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Investigators sift the ruins of a Quebec seniors home, where 10 people are confirmed dead and 22 are believed to missing after Thursday’s blaze.Reuters

The Quebec government is re-evaluating its building and fire security codes for seniors' homes, following the massive fire at L'Isle-Verte that has left 32 people dead or missing.

A committee from the province's Public Safety Ministry, made up of health, building, fire and social security officials, will make a series of recommendations to improve standards at facilities like the Résidence du Havre, said Health Minister Réjean Hébert, who oversees the seniors file.

Authorities now say 14 people are now confirmed dead and that another 18 are missing. Provincial police gave the update at a news conference late this afternoon.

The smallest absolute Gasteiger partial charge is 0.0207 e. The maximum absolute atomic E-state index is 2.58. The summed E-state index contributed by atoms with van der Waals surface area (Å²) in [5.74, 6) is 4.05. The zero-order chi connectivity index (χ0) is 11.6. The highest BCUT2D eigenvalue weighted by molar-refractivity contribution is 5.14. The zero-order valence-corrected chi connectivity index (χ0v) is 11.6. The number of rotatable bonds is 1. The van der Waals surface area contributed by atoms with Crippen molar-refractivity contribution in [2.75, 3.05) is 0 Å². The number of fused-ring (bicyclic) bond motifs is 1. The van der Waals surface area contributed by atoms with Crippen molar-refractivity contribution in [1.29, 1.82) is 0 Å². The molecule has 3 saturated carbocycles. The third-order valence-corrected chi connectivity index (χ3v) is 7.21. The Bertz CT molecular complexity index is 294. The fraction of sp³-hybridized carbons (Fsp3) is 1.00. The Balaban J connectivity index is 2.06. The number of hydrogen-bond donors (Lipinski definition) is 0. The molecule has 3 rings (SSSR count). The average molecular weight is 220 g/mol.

The last numbers given out by authorities on Sunday were 10 dead and 22 missing.

The deadly blaze has raised troubling questions about the rules that govern multi-storey seniors' residences. It is believed that many of those who died in the fire were living in an older wing of the building, which was completely destroyed by the fire. A firewall between the two sections of the building kept the blaze from spreading to the newer wing, where the vast majority are believed to have survived.

The newer portion of the building, which was constructed in 2002, was outfitted with a sprinkler system, emergency exit and a firewall.

Mr. Hébert said buildings like this are a common quandary across the country.

"We're living with buildings that were built 15, 20, 30, 40, 50 years ago and we need to implement fire security regulations."

With a file from CP